Let’s make some more changes. Let’s add another record in robots.txt file, for example allow the
admin-ajax.php file, then stage and commit the changes.
Another common action is modifying the look and feel of your theme from the style.css file:
You can visualise all these changes in the All commits section.
If you realise you made a mistake, you have the possibility to Revert the commit in question.
You can revert a commit by right-clicking it in the Fork interface and choosing the Revert option. This will create a new commit that will undo the changes from the commit you want to revert.
Step 3: Merge your development branch in the master branch
After you finish developing your new feature or bug fixing, you need to merge these changes in your master branch.
First, you need to go to your master branch and make sure you have all the modifications from the remote repository. To do this, press the Pull button, which applies the latest changes from a remote repository onto your local repository:
Then right-click the development branch and choose the Merge option.
If there are no conflicts, your branch will be merged, and now your Master branch incorporates the changes too.
Step 4: Push your changes to the remote repository (origin/master branch)
A push updates remote references along with associated objects.
The origin/master branch is the remote repository and it still points to the code from the server. So, the last step would be to push the changes to your remote repository (development site or production one).
First, make sure you are on the Master branch. To push the changes you can either use the Push button, or right-click on the master branch and choose the Push option.
After pushing the changes to the remote repository, you can view them in our Gitea interface at git.presslabs.net or in your wp-admin in the Gitum plugin.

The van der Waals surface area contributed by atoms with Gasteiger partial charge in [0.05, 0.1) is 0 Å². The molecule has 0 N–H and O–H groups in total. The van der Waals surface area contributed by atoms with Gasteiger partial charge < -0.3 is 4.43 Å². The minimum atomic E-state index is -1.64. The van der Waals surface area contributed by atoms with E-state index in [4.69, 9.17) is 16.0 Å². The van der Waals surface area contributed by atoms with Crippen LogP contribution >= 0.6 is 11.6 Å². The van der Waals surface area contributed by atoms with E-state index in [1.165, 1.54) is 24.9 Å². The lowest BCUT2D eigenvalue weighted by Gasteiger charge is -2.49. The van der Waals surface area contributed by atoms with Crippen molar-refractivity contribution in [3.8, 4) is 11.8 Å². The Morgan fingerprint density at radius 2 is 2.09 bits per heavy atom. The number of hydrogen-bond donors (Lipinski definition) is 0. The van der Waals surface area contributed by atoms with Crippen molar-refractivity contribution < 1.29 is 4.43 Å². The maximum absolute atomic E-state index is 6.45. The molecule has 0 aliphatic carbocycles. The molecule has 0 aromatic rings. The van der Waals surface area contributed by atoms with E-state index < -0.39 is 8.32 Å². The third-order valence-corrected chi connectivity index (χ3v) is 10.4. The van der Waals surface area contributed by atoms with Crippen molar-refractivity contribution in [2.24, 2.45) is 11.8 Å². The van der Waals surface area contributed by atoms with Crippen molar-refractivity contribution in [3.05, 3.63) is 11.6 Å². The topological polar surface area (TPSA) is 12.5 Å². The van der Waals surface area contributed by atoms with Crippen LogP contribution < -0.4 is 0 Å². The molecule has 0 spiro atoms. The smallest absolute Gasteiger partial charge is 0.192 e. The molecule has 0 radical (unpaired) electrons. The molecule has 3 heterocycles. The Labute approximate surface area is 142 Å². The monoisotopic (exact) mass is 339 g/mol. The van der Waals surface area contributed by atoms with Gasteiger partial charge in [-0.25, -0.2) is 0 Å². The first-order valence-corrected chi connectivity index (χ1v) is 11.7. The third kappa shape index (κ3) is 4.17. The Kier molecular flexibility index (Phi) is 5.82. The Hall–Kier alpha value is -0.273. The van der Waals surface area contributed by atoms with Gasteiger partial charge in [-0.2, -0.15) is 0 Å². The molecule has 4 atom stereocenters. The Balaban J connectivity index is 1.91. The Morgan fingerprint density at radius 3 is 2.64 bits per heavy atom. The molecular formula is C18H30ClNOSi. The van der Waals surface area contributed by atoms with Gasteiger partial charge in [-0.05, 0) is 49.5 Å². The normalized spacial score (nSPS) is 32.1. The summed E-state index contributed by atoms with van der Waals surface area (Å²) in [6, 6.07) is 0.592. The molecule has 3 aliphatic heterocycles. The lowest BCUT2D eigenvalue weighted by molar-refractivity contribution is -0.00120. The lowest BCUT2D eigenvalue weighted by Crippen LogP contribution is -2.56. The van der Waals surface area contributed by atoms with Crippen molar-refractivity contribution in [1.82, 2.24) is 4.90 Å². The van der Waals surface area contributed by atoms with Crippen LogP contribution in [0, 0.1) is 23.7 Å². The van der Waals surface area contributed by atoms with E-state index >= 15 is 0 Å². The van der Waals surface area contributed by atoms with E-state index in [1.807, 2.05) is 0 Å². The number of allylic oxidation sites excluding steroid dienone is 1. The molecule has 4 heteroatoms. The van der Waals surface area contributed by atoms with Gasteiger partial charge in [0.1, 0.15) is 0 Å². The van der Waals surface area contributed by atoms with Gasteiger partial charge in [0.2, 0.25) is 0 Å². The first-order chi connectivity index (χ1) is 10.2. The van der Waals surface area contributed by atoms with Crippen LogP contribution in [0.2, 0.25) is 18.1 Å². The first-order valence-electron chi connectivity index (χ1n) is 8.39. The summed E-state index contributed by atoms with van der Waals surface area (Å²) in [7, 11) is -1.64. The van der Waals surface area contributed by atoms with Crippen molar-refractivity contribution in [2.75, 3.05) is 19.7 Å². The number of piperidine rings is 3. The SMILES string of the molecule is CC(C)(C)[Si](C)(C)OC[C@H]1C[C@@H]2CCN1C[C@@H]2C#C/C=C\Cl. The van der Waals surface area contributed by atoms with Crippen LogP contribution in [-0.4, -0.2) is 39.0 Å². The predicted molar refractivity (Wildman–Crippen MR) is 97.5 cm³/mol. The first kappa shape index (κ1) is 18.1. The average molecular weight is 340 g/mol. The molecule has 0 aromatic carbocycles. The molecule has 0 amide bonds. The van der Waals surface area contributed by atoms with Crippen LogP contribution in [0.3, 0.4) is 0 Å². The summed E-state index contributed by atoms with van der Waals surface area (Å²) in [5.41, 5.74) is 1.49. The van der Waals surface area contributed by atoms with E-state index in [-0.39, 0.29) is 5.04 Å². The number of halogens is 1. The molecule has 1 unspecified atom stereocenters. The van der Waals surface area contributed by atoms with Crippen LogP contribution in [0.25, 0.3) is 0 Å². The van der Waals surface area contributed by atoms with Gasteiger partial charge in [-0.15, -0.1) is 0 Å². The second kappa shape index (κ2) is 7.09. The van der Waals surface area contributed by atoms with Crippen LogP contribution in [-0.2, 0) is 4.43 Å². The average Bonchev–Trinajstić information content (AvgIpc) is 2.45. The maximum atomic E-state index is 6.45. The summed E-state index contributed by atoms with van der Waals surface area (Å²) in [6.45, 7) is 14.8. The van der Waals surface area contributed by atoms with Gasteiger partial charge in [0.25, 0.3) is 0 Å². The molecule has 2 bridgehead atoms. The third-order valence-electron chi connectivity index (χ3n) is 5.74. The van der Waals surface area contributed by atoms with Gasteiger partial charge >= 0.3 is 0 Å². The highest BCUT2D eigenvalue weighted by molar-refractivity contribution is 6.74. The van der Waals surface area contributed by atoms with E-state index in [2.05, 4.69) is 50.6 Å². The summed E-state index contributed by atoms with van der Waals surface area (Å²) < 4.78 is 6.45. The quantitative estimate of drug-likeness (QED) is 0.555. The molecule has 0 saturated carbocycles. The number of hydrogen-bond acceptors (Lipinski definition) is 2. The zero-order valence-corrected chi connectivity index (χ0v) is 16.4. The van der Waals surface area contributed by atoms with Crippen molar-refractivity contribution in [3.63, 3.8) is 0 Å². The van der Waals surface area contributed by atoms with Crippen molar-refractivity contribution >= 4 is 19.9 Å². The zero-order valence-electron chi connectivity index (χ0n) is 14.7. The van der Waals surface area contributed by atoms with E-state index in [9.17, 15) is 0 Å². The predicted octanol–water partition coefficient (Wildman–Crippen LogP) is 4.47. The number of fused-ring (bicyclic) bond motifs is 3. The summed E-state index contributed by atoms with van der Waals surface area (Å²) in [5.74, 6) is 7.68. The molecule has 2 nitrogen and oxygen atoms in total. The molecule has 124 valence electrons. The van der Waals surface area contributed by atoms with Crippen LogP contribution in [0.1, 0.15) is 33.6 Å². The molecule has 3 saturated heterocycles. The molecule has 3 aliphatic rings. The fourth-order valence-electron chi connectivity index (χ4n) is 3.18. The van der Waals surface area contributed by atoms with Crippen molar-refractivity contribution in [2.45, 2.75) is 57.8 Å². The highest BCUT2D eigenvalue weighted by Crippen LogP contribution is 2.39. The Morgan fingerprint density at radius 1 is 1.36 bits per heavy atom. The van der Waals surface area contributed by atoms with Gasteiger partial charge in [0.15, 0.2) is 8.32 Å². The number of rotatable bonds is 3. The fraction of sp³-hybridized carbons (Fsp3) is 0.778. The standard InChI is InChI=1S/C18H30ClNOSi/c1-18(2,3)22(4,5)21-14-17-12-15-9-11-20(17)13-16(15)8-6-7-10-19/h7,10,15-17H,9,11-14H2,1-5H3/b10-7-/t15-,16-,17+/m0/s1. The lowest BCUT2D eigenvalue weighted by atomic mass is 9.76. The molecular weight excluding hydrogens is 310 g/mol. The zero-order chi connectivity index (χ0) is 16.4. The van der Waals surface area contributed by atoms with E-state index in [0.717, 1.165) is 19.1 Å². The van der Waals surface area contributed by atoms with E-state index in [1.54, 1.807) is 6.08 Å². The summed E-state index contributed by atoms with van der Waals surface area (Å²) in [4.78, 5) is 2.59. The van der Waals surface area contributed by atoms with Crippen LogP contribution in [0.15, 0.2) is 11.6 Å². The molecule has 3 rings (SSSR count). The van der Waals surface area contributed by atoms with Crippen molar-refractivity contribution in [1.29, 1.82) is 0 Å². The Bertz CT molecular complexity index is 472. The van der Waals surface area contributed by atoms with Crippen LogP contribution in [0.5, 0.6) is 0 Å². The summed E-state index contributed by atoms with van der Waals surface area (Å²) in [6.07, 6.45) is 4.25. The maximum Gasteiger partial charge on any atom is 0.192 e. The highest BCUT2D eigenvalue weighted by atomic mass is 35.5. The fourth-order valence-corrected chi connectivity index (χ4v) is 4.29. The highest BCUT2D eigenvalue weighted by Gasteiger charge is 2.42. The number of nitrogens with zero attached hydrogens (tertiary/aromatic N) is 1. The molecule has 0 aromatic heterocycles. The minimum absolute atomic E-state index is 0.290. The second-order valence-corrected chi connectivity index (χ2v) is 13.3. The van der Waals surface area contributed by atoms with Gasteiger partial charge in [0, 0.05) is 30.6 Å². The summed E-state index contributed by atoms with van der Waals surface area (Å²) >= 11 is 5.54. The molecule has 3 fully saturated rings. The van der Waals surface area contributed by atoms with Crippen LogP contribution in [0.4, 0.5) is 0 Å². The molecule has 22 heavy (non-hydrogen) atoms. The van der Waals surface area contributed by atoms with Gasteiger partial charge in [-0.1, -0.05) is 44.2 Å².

How to handle conflicts when merging the development branch
While merging your development branch into the master one, the first step is to make a Git Pull, which applies the latest changes from your remote repository (development one or production) to your local repository. This means that while you were developing locally, someone else might have made changes that you have also made.
Let’s take an example. Let’s say that someone else has also modified the robots.txt file.
When trying to merge, you get a message saying that “The merge will require manual conflicts resolution”. Now you can Cancel the Merge, or continue it and fix the conflicts.
If you choose to continue the merge, go to the Changes section, to see what are the conflicts you need to solve.
Here, you can see that the conflicted file is the robots.txt one. You can select what changes you want to keep (your local changes or the remote ones) and press the Merge button. However, here you do not see clearly the conflicted code lines, so go to your text editor for a better understanding of the conflicts:
Here, you will see that the conflicted lines are marked down like this:
User-Agent: * Allow: /wp-content/uploads/ <<<<<<< HEAD Disallow: /wp-content/plugins Sitemap: https://www.mysite.com/sitemap.xml ======= Allow: /wp-admin/admin-ajax.php Disallow: /wp-content/plugins Disallow: /readme.html >>>>>>> development
The lines between the
<<<<<<< HEAD section and the separating
======= are the code from the master branch, and the ones between
>>>>>>> development are from your development branch. You can now combine the code as you see fit (make sure to also consult with the person who made the changes on the remote repository) and don’t forget to remove the conflict separators:
User-Agent: * Allow: /wp-content/uploads/ Allow: /wp-admin/admin-ajax.php Disallow: /wp-content/plugins/ Disallow: /readme.html Sitemap: https://www.mysite.com/sitemap.xml
Now, you need to commit the changes you have chosen, and the merge will be successful.
Some frequently asked questions about common day-by-day Git operations.